The next time you’re stuck in traffic, blame all that stuff you buy online.
E-commerce sales jumped 15% last year, to $186 billion in the U.S., and the daily volume of shipments for FedEx and UPS has grown every year since 2009. Moreover, to keep pace with demand for faster deliveries, many of the rigs dispatched by Amazon, eBay and Fresh Direct leave before they’re fully stocked.
In other words, there are now more trucks, and more traffic, than ever. That increase helps explain why urban commuters waste at least 52 hours each year in stop-and-go jams, according to the Texas Transportation Institute.
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There are a number of ways to address this problem, including a push for off-peak delivery (see sidebar). But one of the most promising new solutions is actually an old idea: bikes. In recent years, a growing number of cities have welcomed such services, partly to help the environment and partly to skirt — and alleviate — congestion. For example, B-Line, based in Portland, Ore., works with companies like Office Depot to transport parcels via electric tricycles, which can carry up to 600 lb. (270 kg) of freight at a time. CEO Franklin Jones says his six-bike, 15-person company has replaced 20,000 truck and van deliveries since it started in 2009, and B-Line plans to expand to Seattle later this year. Similar companies have launched in Boston, Vancouver and London, where bike deliveries from UPS were essential during the crush of the 2012 Olympics.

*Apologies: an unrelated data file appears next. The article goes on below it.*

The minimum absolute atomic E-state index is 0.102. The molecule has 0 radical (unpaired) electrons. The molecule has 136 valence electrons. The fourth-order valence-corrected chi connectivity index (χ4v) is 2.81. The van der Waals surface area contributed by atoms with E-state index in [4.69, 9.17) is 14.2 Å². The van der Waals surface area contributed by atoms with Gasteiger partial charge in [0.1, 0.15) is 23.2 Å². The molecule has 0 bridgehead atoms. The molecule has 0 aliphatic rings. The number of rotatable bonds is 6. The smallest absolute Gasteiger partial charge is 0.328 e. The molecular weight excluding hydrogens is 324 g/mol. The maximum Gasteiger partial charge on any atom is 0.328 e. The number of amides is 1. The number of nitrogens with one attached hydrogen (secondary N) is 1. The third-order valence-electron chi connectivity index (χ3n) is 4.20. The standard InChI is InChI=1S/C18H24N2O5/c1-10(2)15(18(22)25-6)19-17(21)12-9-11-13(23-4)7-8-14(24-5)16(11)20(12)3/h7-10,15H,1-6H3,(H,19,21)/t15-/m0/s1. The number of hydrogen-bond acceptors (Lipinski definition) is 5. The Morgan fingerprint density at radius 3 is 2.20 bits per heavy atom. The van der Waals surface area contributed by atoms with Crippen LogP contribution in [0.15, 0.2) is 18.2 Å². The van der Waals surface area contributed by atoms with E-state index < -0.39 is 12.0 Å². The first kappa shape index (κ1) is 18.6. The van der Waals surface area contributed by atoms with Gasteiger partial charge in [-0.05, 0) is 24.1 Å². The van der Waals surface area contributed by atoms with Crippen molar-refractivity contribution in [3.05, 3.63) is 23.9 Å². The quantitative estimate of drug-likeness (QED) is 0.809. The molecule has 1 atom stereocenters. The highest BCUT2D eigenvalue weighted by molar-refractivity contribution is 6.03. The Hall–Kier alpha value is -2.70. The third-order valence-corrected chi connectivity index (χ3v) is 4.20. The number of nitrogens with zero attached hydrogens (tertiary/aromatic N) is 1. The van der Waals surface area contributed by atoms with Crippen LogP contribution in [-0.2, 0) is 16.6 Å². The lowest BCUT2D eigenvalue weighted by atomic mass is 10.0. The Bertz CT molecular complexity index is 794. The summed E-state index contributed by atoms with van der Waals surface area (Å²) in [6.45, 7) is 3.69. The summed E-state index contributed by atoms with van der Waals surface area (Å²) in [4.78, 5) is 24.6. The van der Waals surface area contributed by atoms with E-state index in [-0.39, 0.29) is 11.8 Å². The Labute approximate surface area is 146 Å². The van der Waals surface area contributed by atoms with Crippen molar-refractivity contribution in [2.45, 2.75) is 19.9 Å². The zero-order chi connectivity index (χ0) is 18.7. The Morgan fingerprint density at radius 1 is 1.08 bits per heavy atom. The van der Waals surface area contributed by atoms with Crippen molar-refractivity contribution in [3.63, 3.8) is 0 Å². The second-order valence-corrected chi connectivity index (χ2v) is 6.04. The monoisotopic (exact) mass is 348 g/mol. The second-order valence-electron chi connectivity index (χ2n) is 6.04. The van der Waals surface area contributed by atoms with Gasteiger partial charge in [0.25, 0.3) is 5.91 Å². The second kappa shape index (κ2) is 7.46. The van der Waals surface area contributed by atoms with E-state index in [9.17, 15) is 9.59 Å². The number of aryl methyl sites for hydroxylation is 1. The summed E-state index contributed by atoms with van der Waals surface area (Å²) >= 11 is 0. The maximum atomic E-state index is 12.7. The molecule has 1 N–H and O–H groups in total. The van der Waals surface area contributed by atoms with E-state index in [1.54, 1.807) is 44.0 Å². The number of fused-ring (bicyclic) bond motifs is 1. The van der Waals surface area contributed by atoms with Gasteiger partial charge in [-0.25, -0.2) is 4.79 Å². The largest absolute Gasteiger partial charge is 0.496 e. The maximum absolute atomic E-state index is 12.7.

The most inventive option, however, comes from Brussels. Last September, courier TNT Express loaded packages into a mobile trailer during the middle of the night, then towed it to a place near a populated area (but out of traffic zones). Come daybreak, messengers on electric tricycles took the packages to their destinations. If implemented on a wider scale, the strategy could lead to fewer trucks, reduced costs per stop and lower CO2 emissions.
Although bikes can’t fix delivery backups by themselves — they struggle with larger shipments — Hani Mahmassani, of Northwestern University’s Transportation Center, sees their potential. “They’re the best way to beat the traffic,” he says.
MORE: Online Shopping: More Popular (Yet Less Satisfying) Than Ever
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